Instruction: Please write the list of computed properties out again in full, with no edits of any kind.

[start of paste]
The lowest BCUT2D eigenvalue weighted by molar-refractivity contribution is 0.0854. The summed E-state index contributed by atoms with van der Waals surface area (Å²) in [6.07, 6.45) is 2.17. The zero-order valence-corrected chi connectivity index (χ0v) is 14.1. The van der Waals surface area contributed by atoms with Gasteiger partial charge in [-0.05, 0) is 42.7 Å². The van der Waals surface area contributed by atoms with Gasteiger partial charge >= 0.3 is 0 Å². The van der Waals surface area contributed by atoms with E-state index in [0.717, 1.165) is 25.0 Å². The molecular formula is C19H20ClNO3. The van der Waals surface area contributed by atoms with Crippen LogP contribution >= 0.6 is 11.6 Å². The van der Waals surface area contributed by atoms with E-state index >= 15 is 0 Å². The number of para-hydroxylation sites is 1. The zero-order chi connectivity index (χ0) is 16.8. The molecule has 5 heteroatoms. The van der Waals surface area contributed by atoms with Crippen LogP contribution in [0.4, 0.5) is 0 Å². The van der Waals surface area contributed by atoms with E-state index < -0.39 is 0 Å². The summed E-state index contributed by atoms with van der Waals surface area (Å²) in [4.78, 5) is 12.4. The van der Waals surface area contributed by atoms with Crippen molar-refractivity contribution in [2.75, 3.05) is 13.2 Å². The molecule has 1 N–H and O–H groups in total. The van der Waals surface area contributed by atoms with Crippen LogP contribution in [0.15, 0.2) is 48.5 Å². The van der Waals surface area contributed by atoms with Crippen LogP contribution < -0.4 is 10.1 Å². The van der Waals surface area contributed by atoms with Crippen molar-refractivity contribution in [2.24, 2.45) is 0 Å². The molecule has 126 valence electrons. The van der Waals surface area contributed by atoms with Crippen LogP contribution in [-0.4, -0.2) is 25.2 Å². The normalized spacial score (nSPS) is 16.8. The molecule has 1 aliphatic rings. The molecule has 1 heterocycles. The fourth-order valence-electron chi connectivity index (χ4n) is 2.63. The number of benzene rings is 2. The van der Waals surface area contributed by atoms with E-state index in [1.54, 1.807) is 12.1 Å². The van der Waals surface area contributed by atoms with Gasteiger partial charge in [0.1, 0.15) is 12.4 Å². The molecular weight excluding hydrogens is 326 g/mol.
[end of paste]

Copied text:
The lowest BCUT2D eigenvalue weighted by molar-refractivity contribution is 0.0854. The summed E-state index contributed by atoms with van der Waals surface area (Å²) in [6.07, 6.45) is 2.17. The zero-order valence-corrected chi connectivity index (χ0v) is 14.1. The van der Waals surface area contributed by atoms with Gasteiger partial charge in [-0.05, 0) is 42.7 Å². The van der Waals surface area contributed by atoms with Gasteiger partial charge >= 0.3 is 0 Å². The van der Waals surface area contributed by atoms with E-state index in [0.717, 1.165) is 25.0 Å². The molecular formula is C19H20ClNO3. The van der Waals surface area contributed by atoms with Crippen LogP contribution >= 0.6 is 11.6 Å². The van der Waals surface area contributed by atoms with E-state index >= 15 is 0 Å². The number of para-hydroxylation sites is 1. The zero-order chi connectivity index (χ0) is 16.8. The molecule has 5 heteroatoms. The van der Waals surface area contributed by atoms with Crippen LogP contribution in [0.4, 0.5) is 0 Å². The van der Waals surface area contributed by atoms with E-state index < -0.39 is 0 Å². The summed E-state index contributed by atoms with van der Waals surface area (Å²) in [4.78, 5) is 12.4. The van der Waals surface area contributed by atoms with Crippen molar-refractivity contribution in [2.75, 3.05) is 13.2 Å². The molecule has 1 N–H and O–H groups in total. The van der Waals surface area contributed by atoms with Crippen LogP contribution in [0.15, 0.2) is 48.5 Å². The van der Waals surface area contributed by atoms with Crippen LogP contribution < -0.4 is 10.1 Å². The van der Waals surface area contributed by atoms with Crippen molar-refractivity contribution in [2.24, 2.45) is 0 Å². The molecule has 126 valence electrons. The van der Waals surface area contributed by atoms with Crippen LogP contribution in [-0.4, -0.2) is 25.2 Å². The normalized spacial score (nSPS) is 16.8. The molecule has 1 aliphatic rings. The molecule has 1 heterocycles. The fourth-order valence-electron chi connectivity index (χ4n) is 2.63. The number of benzene rings is 2. The van der Waals surface area contributed by atoms with E-state index in [1.54, 1.807) is 12.1 Å². The van der Waals surface area contributed by atoms with Gasteiger partial charge in [0.1, 0.15) is 12.4 Å². The molecular weight excluding hydrogens is 326 g/mol.